Comcast lawsuit challenges right to air O's games

Provisions of deal that brought Nationals to D.C. under attack

Suit could delay getting games on TV

Comcast SportsNet contends it holds exclusive contract

April 22, 2005|By Paul Adams | Paul Adams,SUN STAFF

Major League Baseball's delicate deal to ensure the widespread broadcast of Washington Nationals baseball games while appeasing Baltimore Orioles owner Peter G. Angelos hit a snag yesterday when Comcast SportsNet sued the Orioles and baseball over broadcast rights.

The lawsuit, which claims Comcast has a contract guaranteeing it exclusive rights to negotiate for Orioles broadcast rights through November 2005, will delay efforts to get Nationals games carried on local cable television and potentially limit advertising revenue that could have come with increased exposure.

It also opens an awkward rift between Comcast and the Orioles, which have been television partners for more than a decade.

The deal struck in April between Angelos and MLB would hand broadcast rights to a regional sports network majority-owned by the Orioles.

Industry sources say the recently formed Mid-Atlantic Sports Network would, in turn, charge cable providers $2 to $3 per subscriber to receive the Orioles and Nationals. Presumably, the fee would be passed on to cable consumers.

With Comcast on the sidelines while its lawsuit plays out, baseball fans will see only Nationals games already carried on Washington stations WTTG/Channel 5 and UPN WDCA Channel 20, as well as the few games nationally broadcast by ESPN or Fox.

The cable provider sought to portray its lawsuit, in part, as a fight for baseball-loving cable subscribers, who could potentially be forced to pay extra to get broadcasts of both teams' games over cable.

`MLB should pay'

"If Major League Baseball wants to compensate Angelos for bringing the Nationals to Washington, that's their right," said David Cohen, executive vice president of Comcast Corp.

"But MLB should pay for it, as opposed to creating a structure where cable and satellite customers in Baltimore and Washington are going to have to pay an Angelos tax in order to finance whatever obligation MLB felt it had to give the Orioles."

Bob Whitelaw, executive vice president and general manager of Mid-Atlantic Sports Network, said the network has offered Comcast the opportunity to distribute Nationals' games. He said Comcast turned down the offer, instead demanding an ownership interest in MASN.

"That unfounded suit filed today will not deter MASN in its efforts to present the Nationals' games," he said. "It should not be forgotten that MASN will pay the Nationals $20 million in rights fees for this season."

Bob DuPuy, baseball's chief operating officer, said yesterday, "We ... are obviously disappointed by the lawsuit. There have been discussions among Comcast, the Orioles and MASN. While we are hopeful those discussions can lead to a quick resolution of the issues among them, nothing in the litigation has any impact on the current television schedule of the Nationals or rights fees being paid to the Nationals."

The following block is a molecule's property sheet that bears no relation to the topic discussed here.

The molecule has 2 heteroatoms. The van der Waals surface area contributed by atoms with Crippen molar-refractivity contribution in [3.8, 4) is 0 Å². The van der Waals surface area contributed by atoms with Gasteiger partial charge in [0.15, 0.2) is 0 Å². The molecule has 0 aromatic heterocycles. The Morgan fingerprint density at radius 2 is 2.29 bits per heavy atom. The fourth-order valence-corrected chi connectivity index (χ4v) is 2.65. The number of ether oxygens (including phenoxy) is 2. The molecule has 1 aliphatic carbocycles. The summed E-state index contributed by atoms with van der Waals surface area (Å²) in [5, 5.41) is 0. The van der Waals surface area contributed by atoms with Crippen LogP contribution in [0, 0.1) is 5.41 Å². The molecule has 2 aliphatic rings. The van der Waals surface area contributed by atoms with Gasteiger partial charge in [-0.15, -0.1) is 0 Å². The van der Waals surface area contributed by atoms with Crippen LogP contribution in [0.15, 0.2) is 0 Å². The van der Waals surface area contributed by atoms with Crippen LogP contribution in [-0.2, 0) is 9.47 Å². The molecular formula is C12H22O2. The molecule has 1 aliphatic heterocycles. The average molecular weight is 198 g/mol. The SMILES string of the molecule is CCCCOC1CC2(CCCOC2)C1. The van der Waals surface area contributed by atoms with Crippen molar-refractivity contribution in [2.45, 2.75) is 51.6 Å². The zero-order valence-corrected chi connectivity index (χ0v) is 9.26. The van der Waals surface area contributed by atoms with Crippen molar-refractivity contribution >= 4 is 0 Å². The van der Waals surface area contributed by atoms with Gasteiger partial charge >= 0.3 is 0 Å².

The legal tangle is another potential setback for Major League Baseball, which owns the Nationals and fought through months of negotiations to get Angelos to agree to let the former Montreal Expos relocate to Washington. Angelos argued that the Orioles would lose millions in revenue by having another team located nearby.

Angelos acquiesced to the move weeks ago when a deal was struck to create MASN and give it exclusive rights to broadcast both Orioles and Nationals games in the Baltimore-Washington market and beyond.

Comcast SportsNet has a contract to carry Orioles games through 2006, after which the Orioles plan to begin producing and distributing Orioles and Nationals games through MASN. Such networks can be very lucrative to the teams that own them, making the difference between profits and losing money for some owners.

Terms of contract

But in a lawsuit filed in Montgomery County Circuit Court in Rockville, Comcast says its decade-old contract with the Orioles gives it exclusive rights to negotiate an extension of its broadcast rights through November this year. If no deal is reached, court documents say, the contract gives Comcast the right to match any offer the Orioles receive from a third party.

By forming a deal with MLB and cutting out Comcast, the Orioles violated the contract, the cable provider contends.

Washington Nationals President and CEO Tony Tavares said he was disappointed in the suit, given widespread interest in getting ballgames on television. He also said he wished someone had contacted him in advance about the suit.

Many Nationals fans had hoped Comcast would agree to carry more Nats games this season other than the ones - almost half - being shown on WDCA-TV UPN 20. That seems unlikely now that the TV dispute has ended up in the courts.

Comcast suggests in the suit that its goal was not to deny fans televised games. Rather, it says it hoped to work out a deal under which it could televise Nationals games while it continued to broadcast Orioles contests.

"The lawsuit is not aimed at the Nationals in any way," Comcast said in a statement. "Comcast has sought for months to negotiate a deal with MLB to ensure that all Nationals games would be broadcast to the widest possible audience."

Sun staff writers Jeff Barker and Peter Schmuck contributed to this article.

The points

In its suit against the Baltimore Orioles, Major League Baseball and the Mid-Atlantic Sports Network, Comcast SportsNet Mid-Atlantic maintains it:

Owns the rights to produce and broadcast on local pay TV Orioles games through 2006.

Holds exclusive rights to negotiate until November 2005 for a contract extension or new contract for future TV rights.

Holds the right to match any agreement between the Orioles and a third party for future local pay TV.

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